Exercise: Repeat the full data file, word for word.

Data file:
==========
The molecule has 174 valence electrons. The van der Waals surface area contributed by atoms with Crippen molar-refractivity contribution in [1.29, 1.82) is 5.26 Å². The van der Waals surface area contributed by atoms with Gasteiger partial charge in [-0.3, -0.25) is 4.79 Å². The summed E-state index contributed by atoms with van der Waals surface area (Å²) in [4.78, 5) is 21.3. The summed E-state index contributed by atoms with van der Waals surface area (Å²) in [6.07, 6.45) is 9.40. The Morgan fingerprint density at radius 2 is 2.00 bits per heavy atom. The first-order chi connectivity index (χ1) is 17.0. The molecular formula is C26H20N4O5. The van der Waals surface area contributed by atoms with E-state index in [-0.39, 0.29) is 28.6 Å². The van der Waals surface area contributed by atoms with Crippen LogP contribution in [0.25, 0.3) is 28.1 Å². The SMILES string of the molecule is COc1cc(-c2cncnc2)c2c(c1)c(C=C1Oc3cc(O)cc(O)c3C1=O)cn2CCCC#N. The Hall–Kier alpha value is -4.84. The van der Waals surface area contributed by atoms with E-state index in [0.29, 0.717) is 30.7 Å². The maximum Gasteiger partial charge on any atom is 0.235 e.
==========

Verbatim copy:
The molecule has 174 valence electrons. The van der Waals surface area contributed by atoms with Crippen molar-refractivity contribution in [1.29, 1.82) is 5.26 Å². The van der Waals surface area contributed by atoms with Gasteiger partial charge in [-0.3, -0.25) is 4.79 Å². The summed E-state index contributed by atoms with van der Waals surface area (Å²) in [4.78, 5) is 21.3. The summed E-state index contributed by atoms with van der Waals surface area (Å²) in [6.07, 6.45) is 9.40. The Morgan fingerprint density at radius 2 is 2.00 bits per heavy atom. The first-order chi connectivity index (χ1) is 17.0. The molecular formula is C26H20N4O5. The van der Waals surface area contributed by atoms with E-state index in [-0.39, 0.29) is 28.6 Å². The van der Waals surface area contributed by atoms with Crippen LogP contribution in [0.25, 0.3) is 28.1 Å². The SMILES string of the molecule is COc1cc(-c2cncnc2)c2c(c1)c(C=C1Oc3cc(O)cc(O)c3C1=O)cn2CCCC#N. The Hall–Kier alpha value is -4.84. The van der Waals surface area contributed by atoms with E-state index in [0.29, 0.717) is 30.7 Å². The maximum Gasteiger partial charge on any atom is 0.235 e.